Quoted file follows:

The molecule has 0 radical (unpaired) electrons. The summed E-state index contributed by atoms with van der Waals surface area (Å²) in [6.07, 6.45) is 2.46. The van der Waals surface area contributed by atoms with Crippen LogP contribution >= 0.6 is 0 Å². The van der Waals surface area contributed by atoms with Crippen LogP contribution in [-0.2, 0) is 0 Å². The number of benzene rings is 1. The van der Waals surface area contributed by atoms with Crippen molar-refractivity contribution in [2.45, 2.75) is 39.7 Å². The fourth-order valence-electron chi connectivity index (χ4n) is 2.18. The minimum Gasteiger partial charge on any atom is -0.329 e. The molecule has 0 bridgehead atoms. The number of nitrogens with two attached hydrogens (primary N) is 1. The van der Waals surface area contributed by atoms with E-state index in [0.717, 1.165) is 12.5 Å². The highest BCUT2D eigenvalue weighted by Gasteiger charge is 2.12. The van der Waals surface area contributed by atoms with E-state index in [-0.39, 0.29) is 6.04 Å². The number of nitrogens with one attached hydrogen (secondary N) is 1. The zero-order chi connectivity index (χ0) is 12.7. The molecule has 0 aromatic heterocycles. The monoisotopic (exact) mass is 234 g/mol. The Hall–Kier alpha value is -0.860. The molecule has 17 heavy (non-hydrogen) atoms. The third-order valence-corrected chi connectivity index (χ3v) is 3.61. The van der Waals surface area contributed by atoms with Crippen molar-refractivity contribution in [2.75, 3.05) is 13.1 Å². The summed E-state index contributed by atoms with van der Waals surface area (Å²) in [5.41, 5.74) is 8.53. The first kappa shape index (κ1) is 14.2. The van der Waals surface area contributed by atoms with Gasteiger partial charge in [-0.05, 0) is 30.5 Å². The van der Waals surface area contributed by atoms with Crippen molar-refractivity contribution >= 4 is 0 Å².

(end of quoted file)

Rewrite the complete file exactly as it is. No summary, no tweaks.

The molecule has 0 radical (unpaired) electrons. The summed E-state index contributed by atoms with van der Waals surface area (Å²) in [6.07, 6.45) is 2.46. The van der Waals surface area contributed by atoms with Crippen LogP contribution >= 0.6 is 0 Å². The van der Waals surface area contributed by atoms with Crippen LogP contribution in [-0.2, 0) is 0 Å². The number of benzene rings is 1. The van der Waals surface area contributed by atoms with Crippen molar-refractivity contribution in [2.45, 2.75) is 39.7 Å². The fourth-order valence-electron chi connectivity index (χ4n) is 2.18. The minimum Gasteiger partial charge on any atom is -0.329 e. The molecule has 0 bridgehead atoms. The number of nitrogens with two attached hydrogens (primary N) is 1. The van der Waals surface area contributed by atoms with E-state index in [0.717, 1.165) is 12.5 Å². The highest BCUT2D eigenvalue weighted by Gasteiger charge is 2.12. The van der Waals surface area contributed by atoms with E-state index in [-0.39, 0.29) is 6.04 Å². The number of nitrogens with one attached hydrogen (secondary N) is 1. The zero-order chi connectivity index (χ0) is 12.7. The molecule has 0 aromatic heterocycles. The monoisotopic (exact) mass is 234 g/mol. The Hall–Kier alpha value is -0.860. The molecule has 17 heavy (non-hydrogen) atoms. The third-order valence-corrected chi connectivity index (χ3v) is 3.61. The van der Waals surface area contributed by atoms with Crippen molar-refractivity contribution in [2.75, 3.05) is 13.1 Å². The summed E-state index contributed by atoms with van der Waals surface area (Å²) in [5.41, 5.74) is 8.53. The first kappa shape index (κ1) is 14.2. The van der Waals surface area contributed by atoms with Gasteiger partial charge in [-0.05, 0) is 30.5 Å². The van der Waals surface area contributed by atoms with Crippen molar-refractivity contribution >= 4 is 0 Å².